Published every weekday, the Switchboard highlights five tech policy stories you need to read.
Europe's top court: people have right to be forgotten on Internet. Reuters reports: "People can ask Google to delete sensitive information from its Internet search results, Europe's top court said on Tuesday."
Glenn Greenwald: how the NSA tampers with US-made Internet routers In the Guardian: "The NSA has been covertly implanting interception tools in US servers heading overseas – even though the US government has warned against using Chinese technology for the same reasons, says Glenn Greenwald, in an extract from his new book about the Snowden affair, No Place to Hide."
Reddit women protest at new front-page position. "Users and moderators of Reddit's newest default subforums have reacted in varying ways – from fighting back to opting out – after being thrust into the limelight as part of the site's recent redesign," according to the Guardian.
Big Cable says broadband investment is flourishing, but their own data says it's falling. "If you think the light regulatory touch is working because it's leading to an investment boom, you are mistaken," Vox writes. "The industry is acting like a low-competition industry, scaling back investment and plowing its profits into dividends and share buybacks and merger efforts."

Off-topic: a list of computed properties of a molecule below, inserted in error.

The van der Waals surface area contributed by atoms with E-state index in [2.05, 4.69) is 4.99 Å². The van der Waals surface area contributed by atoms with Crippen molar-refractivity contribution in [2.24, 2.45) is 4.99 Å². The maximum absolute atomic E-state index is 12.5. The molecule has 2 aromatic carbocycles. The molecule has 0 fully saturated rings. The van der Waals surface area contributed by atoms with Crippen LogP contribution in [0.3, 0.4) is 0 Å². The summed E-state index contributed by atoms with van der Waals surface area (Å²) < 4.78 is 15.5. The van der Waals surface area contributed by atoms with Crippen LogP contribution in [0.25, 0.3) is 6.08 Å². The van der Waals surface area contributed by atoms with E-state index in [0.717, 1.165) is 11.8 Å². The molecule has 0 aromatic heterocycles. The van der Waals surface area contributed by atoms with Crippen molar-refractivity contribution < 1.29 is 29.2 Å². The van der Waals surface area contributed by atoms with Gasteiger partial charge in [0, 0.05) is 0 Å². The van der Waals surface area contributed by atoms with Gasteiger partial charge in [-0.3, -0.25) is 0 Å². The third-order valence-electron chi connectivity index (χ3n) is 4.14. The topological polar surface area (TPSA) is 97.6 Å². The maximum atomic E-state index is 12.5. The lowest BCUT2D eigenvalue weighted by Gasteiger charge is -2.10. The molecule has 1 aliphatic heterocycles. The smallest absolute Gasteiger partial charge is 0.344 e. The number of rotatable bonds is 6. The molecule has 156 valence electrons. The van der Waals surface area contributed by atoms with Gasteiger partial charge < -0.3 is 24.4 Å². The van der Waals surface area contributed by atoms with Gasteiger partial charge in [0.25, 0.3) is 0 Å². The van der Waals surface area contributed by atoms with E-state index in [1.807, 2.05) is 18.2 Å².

AT&T could become a television giant, too, with a $50 billion DirecTV merger. "If approved, the deal would create a big potential counterweight to an enlarged Comcast, leaving AT&T controlling about 28 million pay-TV subscribers and Comcast with 30 million," I write. "Each company would account for roughly one-third of the pay-TV marketplace."